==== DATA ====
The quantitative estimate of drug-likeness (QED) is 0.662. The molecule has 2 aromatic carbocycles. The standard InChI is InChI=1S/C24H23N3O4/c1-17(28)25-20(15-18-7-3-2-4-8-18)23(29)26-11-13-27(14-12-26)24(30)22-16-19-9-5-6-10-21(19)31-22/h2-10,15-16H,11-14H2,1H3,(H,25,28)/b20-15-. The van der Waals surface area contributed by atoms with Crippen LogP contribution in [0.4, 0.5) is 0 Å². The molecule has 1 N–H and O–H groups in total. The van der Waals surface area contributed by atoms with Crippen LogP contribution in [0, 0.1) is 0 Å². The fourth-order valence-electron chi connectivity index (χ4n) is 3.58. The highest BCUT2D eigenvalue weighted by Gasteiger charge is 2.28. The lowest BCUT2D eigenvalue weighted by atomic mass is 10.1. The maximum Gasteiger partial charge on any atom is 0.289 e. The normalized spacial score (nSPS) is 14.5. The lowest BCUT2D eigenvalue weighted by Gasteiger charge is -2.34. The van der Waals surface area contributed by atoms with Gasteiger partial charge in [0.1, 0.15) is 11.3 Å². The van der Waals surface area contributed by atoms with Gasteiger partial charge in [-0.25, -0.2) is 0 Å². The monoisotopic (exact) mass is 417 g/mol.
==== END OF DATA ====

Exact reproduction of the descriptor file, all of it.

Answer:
The quantitative estimate of drug-likeness (QED) is 0.662. The molecule has 2 aromatic carbocycles. The standard InChI is InChI=1S/C24H23N3O4/c1-17(28)25-20(15-18-7-3-2-4-8-18)23(29)26-11-13-27(14-12-26)24(30)22-16-19-9-5-6-10-21(19)31-22/h2-10,15-16H,11-14H2,1H3,(H,25,28)/b20-15-. The van der Waals surface area contributed by atoms with Crippen LogP contribution in [0.4, 0.5) is 0 Å². The molecule has 1 N–H and O–H groups in total. The van der Waals surface area contributed by atoms with Crippen LogP contribution in [0, 0.1) is 0 Å². The fourth-order valence-electron chi connectivity index (χ4n) is 3.58. The highest BCUT2D eigenvalue weighted by Gasteiger charge is 2.28. The lowest BCUT2D eigenvalue weighted by atomic mass is 10.1. The maximum Gasteiger partial charge on any atom is 0.289 e. The normalized spacial score (nSPS) is 14.5. The lowest BCUT2D eigenvalue weighted by Gasteiger charge is -2.34. The van der Waals surface area contributed by atoms with Gasteiger partial charge in [0.1, 0.15) is 11.3 Å². The van der Waals surface area contributed by atoms with Gasteiger partial charge in [-0.25, -0.2) is 0 Å². The monoisotopic (exact) mass is 417 g/mol.